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Trump: Some will die for economy's restart, but you're 'warriors'

President Donald Trump tours a Honeywell factory making

President Donald Trump tours a Honeywell factory making N95 masks Tuesday in Phoenix. Credit: AP / Evan Vucci

Not calling it 'perfect'

When President Donald Trump was promoting an unproven coronavirus cure, he said, "What do you have to lose?" That refrain isn't part of his current pitch for reopening the country and its economy.

"It's possible there will be some [death] because you won't be locked into an apartment or a house or whatever it is," Trump said in an interview with ABC's "World News Tonight" on Tuesday from Arizona, where he visited a factory making N95 masks. "But at the same time, we're going to practice social distancing, we're going to be washing hands, we're going to be doing a lot of the things that we've learned to do over the last period of time."

"I'm viewing our great citizens of this country to a certain extent and to a large extent as warriors. They're warriors. We can't keep our country closed. We have to open our country," Trump said as he was leaving Washington. He stuck to the theme while in Arizona. "I'm not saying anything is perfect, and, yes, will some people be affected? Yes. Will some people be affected badly? Yes. But we have to get our country open and we have to get it open soon." He's leaving the state-by-state calls up to the governors.

Trump also lapsed into wishful-sounding thinking on ABC by suggesting the virus could go away without a vaccine, which isn't expected to be ready until the start of 2021 at the earliest, while scientists are warning the public to prepare for new waves of infections starting in the fall. "There'll be more death … the virus will pass, with or without a vaccine,” the president said. “And I think we're doing very well on the vaccines, but with or without a vaccine, it's going to pass, and we're going to be back to normal.”

The U.S. death toll passed 70,000 on Tuesday. Former Food and Drug Administration Commissioner Dr. Scott Gottlieb said on NBC's "Today" show that while New York, the U.S. epicenter for coronavirus since March, has recorded a sustained decline in cases, the pandemic is getting worse in other parts of the country. "There's about 20 states where cases are going up on a daily basis, and so are hospitalizations," Gottlieb said.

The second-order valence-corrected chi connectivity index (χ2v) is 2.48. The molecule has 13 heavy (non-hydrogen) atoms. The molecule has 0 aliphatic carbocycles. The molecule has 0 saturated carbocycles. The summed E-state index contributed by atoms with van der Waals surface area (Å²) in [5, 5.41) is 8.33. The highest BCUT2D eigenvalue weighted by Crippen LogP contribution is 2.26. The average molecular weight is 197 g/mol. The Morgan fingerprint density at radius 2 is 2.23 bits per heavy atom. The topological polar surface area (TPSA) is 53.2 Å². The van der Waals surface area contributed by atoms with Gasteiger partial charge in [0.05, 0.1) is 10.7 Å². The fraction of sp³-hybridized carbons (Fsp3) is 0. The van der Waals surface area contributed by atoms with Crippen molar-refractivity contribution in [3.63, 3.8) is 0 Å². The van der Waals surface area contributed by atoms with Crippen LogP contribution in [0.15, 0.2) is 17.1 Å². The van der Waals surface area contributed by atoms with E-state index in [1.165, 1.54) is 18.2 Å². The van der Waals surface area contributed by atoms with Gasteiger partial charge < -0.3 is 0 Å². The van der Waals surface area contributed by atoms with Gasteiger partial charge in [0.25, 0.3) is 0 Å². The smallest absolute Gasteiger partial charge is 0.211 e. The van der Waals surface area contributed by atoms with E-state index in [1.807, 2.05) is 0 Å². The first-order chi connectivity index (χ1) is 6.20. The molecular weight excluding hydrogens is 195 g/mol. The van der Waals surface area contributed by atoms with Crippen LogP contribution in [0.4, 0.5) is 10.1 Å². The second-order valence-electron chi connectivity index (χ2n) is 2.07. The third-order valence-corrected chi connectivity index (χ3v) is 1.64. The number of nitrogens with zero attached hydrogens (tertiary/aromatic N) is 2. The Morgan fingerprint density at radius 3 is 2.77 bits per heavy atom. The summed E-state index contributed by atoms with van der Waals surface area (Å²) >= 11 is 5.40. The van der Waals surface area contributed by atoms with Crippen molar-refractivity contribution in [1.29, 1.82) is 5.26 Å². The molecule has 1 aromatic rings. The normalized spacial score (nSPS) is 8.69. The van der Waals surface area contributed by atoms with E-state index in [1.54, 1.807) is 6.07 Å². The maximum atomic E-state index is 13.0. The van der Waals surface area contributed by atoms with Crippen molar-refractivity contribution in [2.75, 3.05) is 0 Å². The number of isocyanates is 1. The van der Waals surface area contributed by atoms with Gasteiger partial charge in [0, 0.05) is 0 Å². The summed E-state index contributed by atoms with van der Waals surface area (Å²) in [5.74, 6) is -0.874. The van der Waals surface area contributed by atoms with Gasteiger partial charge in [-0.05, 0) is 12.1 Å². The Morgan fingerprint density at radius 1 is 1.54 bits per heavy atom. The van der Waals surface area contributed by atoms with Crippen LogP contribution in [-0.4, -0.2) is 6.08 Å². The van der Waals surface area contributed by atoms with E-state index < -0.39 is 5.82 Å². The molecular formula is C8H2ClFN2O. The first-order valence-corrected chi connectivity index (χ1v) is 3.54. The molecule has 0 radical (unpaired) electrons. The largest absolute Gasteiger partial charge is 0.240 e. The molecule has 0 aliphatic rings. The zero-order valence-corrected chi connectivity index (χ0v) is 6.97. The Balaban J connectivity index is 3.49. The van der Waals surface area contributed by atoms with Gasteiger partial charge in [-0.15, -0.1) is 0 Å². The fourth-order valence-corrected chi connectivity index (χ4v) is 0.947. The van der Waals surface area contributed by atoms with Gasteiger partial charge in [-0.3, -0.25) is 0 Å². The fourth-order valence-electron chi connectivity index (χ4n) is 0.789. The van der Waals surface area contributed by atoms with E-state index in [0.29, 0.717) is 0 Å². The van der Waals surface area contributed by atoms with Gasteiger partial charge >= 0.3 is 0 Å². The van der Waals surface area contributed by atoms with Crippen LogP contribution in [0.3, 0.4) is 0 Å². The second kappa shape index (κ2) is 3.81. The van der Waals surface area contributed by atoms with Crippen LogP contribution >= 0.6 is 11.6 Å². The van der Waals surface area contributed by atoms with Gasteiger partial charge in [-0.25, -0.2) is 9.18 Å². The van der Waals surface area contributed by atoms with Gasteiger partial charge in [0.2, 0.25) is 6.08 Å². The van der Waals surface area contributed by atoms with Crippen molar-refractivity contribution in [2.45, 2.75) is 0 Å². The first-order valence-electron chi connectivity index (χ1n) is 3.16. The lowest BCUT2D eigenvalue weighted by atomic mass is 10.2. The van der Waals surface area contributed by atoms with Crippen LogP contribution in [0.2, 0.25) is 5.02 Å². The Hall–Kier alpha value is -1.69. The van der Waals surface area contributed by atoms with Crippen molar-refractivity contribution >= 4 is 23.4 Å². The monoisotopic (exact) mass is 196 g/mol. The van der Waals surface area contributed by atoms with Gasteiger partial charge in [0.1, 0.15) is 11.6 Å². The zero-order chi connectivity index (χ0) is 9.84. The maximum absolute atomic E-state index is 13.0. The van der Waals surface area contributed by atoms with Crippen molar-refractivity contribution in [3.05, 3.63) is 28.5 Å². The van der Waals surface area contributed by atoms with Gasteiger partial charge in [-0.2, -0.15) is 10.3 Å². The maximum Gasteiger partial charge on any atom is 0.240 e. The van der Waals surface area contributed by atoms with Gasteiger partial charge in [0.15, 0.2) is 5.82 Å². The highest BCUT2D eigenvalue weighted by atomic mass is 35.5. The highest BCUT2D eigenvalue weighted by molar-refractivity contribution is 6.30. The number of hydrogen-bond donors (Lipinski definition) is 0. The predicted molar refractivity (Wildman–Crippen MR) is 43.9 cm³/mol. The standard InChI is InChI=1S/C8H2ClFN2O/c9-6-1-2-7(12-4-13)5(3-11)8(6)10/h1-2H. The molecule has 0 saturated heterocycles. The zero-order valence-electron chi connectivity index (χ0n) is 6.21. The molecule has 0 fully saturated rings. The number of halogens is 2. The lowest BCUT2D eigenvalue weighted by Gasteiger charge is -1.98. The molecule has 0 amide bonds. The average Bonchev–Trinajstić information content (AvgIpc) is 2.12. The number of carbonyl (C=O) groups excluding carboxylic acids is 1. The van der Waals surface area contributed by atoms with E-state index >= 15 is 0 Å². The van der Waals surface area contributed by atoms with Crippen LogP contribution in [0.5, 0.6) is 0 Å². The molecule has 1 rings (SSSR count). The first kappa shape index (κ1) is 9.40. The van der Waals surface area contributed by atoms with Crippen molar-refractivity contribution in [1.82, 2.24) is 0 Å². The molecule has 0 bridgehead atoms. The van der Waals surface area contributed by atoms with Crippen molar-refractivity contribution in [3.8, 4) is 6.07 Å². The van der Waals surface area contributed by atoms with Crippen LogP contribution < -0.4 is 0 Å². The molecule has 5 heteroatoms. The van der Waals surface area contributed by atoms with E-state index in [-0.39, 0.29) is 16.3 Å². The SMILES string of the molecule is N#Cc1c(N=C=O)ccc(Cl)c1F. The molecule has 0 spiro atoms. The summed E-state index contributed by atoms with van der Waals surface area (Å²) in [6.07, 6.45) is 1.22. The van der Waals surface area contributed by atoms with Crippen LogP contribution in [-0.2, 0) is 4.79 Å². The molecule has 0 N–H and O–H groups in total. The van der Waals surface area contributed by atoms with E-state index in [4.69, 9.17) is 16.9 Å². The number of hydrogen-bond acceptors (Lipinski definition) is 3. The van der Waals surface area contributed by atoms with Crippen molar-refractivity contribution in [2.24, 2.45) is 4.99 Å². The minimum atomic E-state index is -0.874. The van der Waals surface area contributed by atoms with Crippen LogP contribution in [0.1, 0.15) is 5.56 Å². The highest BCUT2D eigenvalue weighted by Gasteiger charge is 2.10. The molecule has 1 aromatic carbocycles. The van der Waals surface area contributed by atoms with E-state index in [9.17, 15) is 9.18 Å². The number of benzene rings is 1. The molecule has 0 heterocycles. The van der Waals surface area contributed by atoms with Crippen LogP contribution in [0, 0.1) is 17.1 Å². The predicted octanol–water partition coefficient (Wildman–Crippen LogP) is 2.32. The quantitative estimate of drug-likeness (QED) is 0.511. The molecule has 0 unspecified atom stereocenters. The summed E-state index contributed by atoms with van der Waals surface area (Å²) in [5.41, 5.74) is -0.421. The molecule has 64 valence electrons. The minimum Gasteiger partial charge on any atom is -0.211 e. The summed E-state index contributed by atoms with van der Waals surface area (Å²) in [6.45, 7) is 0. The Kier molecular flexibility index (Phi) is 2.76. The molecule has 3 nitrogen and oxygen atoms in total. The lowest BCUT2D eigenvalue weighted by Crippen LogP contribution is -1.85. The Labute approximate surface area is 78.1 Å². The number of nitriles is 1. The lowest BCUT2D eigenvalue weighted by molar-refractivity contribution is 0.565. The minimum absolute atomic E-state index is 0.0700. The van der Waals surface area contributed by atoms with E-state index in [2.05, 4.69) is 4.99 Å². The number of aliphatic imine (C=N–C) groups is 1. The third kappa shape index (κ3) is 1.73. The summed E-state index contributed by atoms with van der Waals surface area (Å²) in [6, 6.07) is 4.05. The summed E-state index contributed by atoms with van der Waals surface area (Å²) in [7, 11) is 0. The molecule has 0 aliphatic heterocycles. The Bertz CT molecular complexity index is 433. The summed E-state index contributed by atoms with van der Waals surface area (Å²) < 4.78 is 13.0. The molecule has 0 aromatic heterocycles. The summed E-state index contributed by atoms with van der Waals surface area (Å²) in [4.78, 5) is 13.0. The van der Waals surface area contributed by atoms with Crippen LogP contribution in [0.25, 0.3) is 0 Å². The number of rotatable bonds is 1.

An Associated Press analysis found new confirmed infections per day in the U.S. exceed 20,000, and deaths per day are well over 1,000, based on figures from Johns Hopkins University. And public health officials warn that the failure to flatten the curve and drive down the infection rate in places could lead to many more deaths — perhaps tens of thousands — as people are allowed to venture out and businesses reopen.

But with the administration's focus shifting to the economy, the White House is planning to wind down its coronavirus task force. Vice President Mike Pence told reporters it could wrap up its work by early June. “We will have something in a different form,” Trump said.

The years just flew by

During the ABC interview, Trump, as he often does, blamed the Barack Obama administration for leaving "nothing" in medical supplies that were needed when the pandemic struck. Network anchor David Muir pointed out that Trump had been president for three years and asked what he had done "to restock those cupboards that you say were bare."

“Well, I’ll be honest, I have a lot of things going on,” Trump responded. “We had a lot of people that refused to allow the country to be successful. They wasted a lot of time on Russia, Russia, Russia. That turned out to be a total hoax. Then they did Ukraine, Ukraine, and that was a total hoax. Then they impeached the president of the United States for absolutely no reason." (Watch the video clip here.)

Trump again said the Obama administration had left "broken tests." There was no COVID-19 to test for when Obama left office in January 2017.

A whistleblower with a name

A senior government scientist charged in a whistleblower complaint filed Tuesday that the Trump administration failed to prepare for coronavirus, wasting time that could have been used to start stocking up on protective equipment for front-line responders, specifically N95 masks. When the onslaught came, the administration sought a quick fix by trying to rush an unproven-for-coronavirus drug to patients, said Dr. Rick Bright.

Bright, a top official for vaccine and treatment development until he was removed as director of the Biomedical Advanced Research and Development Authority, said he “encountered resistance from HHS leadership, including Health and Human Services Secretary [Alex] Azar, who appeared intent on downplaying this catastrophic event.”

Bright alleges he was reassigned to a lesser role because he resisted political pressure to allow widespread use of hydroxychloroquine, an antimalaria drug pushed by Trump. Bright said the Trump administration wanted to “flood” hot spots in New York and New Jersey with the drug.

Rep. Anna Eshoo (D-Calif.), chair of the House energy and commerce subcommittee on health, said a hearing over the complaint would be held next week. Bright’s lawyers said he would testify.

Janison: Clashing agendas

Secretary of State Mike Pompeo sounded happy the other day to link what he has called the "Wuhan virus" to a research lab in China. “There’s enormous evidence” of it, he said in a TV interview Sunday. But Pompeo acknowledged the scientific consensus that there is no indication of coronavirus being manmade or genetically modified. He also offered no evidence of any connection to a laboratory.